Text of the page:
Fracking danger in our backyard


Bad news, nature lovers: One of the 10 most endangered environments in the South is right around the corner. The Southern Environmental Law Center’s current list (which also includes more faraway spots like the Alabama coast) names the George Washington National Forest an endangered spot because of the possibility of hydrofracking. That’s a new method of extracting natural gas that uses large amounts of water and injects carcinogens into the water table.

I have some secondhand experience with this practice because my family lives in Pennsylvania, where "fracking" is already widespread. (The Marcellus Shale formation, in which the natural gas has up till now been trapped, underlies a large swath of the country from New York State to Tennessee.)

Less than a mile from my mother’s house, for example, two well sites have been installed in the last several years. One defaced an old farm (think muddy road and all-night lights) and another currently consists of a gravel pad, awaiting its well, in a formerly beautiful field.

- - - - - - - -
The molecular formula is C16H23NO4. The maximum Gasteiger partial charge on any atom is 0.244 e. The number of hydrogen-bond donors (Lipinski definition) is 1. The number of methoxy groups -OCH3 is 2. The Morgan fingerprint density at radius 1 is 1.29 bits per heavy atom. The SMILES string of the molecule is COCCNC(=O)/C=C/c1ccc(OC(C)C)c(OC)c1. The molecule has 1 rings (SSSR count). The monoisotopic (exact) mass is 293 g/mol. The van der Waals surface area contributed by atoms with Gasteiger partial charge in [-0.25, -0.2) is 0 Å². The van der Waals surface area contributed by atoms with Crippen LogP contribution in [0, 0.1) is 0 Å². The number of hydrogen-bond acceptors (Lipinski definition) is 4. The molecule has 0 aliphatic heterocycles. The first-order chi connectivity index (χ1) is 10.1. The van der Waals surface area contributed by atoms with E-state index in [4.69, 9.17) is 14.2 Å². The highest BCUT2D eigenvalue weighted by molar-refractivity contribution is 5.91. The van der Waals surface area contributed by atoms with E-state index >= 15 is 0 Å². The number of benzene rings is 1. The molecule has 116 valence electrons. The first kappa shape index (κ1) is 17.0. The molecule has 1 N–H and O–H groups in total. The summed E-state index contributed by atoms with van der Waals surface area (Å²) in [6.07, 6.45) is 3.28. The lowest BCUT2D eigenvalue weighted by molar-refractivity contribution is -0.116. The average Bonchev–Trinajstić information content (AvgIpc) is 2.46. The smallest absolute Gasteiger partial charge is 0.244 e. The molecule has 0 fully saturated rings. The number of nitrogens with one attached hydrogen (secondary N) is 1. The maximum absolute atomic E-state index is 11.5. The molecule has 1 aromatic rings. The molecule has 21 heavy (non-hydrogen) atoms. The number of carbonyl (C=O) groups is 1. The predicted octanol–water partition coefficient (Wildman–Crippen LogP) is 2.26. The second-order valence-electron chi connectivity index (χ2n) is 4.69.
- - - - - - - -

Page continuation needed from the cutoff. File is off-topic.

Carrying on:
The aesthetics are bad enough, but other aspects are worse. There’s the risk to drinking water. There’s the light and noise pollution. And as Sandra Steingraber puts it in the current issue of Orion, where she often writes about this issue, "Fracking constitutes consumptive water use…fracking turns fresh water into poison and makes the water disappear. That’s something we’ve not done before on a large scale."

Everybody who cares about the local environment needs to stay informed about this issue and be ready to make their views known.